I'm ignorant on these matters, but I don't see how passphrases could feasibly be cracked using dictionary based attacks.

The number of possible words and alternate "spellings" is large, especially if you consider multiple languages as you've mentioned.

You also mentioned "without writing it down", but I was under the impression that was also out of date ideas about password protection. The chances of someone physically getting your password is practically zero, since most people won't risk it, most people aren't that important, and those who do risk stealing things generally aren't after written down passwords (assuming they know the username the person uses).

Edited 2012-11-11 14:44 UTC

Reply Parent Score: 2

RE[3]: make 'm long
by Laurence on Sun 11th Nov 2012 20:59 in reply to "RE[2]: make 'm long"
Laurence Member since:
2007-03-26

I'm ignorant on these matters, but I don't see how passphrases could feasibly be cracked using dictionary based attacks.

The number of possible words and alternate "spellings" is large, especially if you consider multiple languages as you've mentioned.

While you're right that such attacks would require massive dictionary of words - it's still significantly more streamlined than a typical 'brute force attack' which will try every character combination individually.


You also mentioned "without writing it down", but I was under the impression that was also out of date ideas about password protection. The chances of someone physically getting your password is practically zero, since most people won't risk it, most people aren't that important, and those who do risk stealing things generally aren't after written down passwords (assuming they know the username the person uses).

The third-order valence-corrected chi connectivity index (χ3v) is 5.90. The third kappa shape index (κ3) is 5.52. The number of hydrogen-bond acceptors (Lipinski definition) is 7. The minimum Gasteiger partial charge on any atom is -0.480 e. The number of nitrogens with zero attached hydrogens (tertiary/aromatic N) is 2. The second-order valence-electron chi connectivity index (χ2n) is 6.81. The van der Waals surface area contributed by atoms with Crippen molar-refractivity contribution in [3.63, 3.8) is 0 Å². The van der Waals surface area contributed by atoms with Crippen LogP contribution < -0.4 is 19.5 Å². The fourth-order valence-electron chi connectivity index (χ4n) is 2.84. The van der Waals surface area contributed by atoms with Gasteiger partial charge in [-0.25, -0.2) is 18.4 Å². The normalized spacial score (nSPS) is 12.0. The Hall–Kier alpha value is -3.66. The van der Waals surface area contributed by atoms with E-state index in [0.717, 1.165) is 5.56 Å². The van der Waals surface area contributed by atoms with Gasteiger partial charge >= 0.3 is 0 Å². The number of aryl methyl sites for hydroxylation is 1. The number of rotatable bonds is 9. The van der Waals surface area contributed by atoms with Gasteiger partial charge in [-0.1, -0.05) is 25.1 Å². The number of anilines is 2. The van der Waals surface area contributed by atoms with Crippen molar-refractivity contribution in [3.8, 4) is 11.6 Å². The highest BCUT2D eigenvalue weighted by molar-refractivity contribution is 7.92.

You're talking about 'security through obscurity' and that's a pretty bad philosophy to have.

There's been cases where 'normal' individuals like ourselves have become over-night public figures because of stories that break out in the press (eg relatives of crime suspects) and have subsequently been stalked over social media by reporters after a cheap story.

There's also cases about answer phone hacking that broke out earlier this year and many of those cases were against regular people.

And finally, regular people do get their accounts hacked all the time (eg my Paypal account was hacked a few years ago)

So don't think that your relative obscurity will protect you.

Edited 2012-11-11 21:00 UTC

Reply Parent Score: 2

RE[2]: make 'm long
by Fergy on Sun 11th Nov 2012 17:26 in reply to "RE: make 'm long"
Fergy Member since:
2006-04-10

Common misconceptions with password security:

* concatenating words together is more secure == false. Modern attacks use a dictionary of words and tries combinations of such words concatenated.

* using txt spk / l33t style words are harder to crack than common words == false. Modern dictionaries have every imaginable combination of number and non-alpha/numeric substitutions of letters as well as plain English words.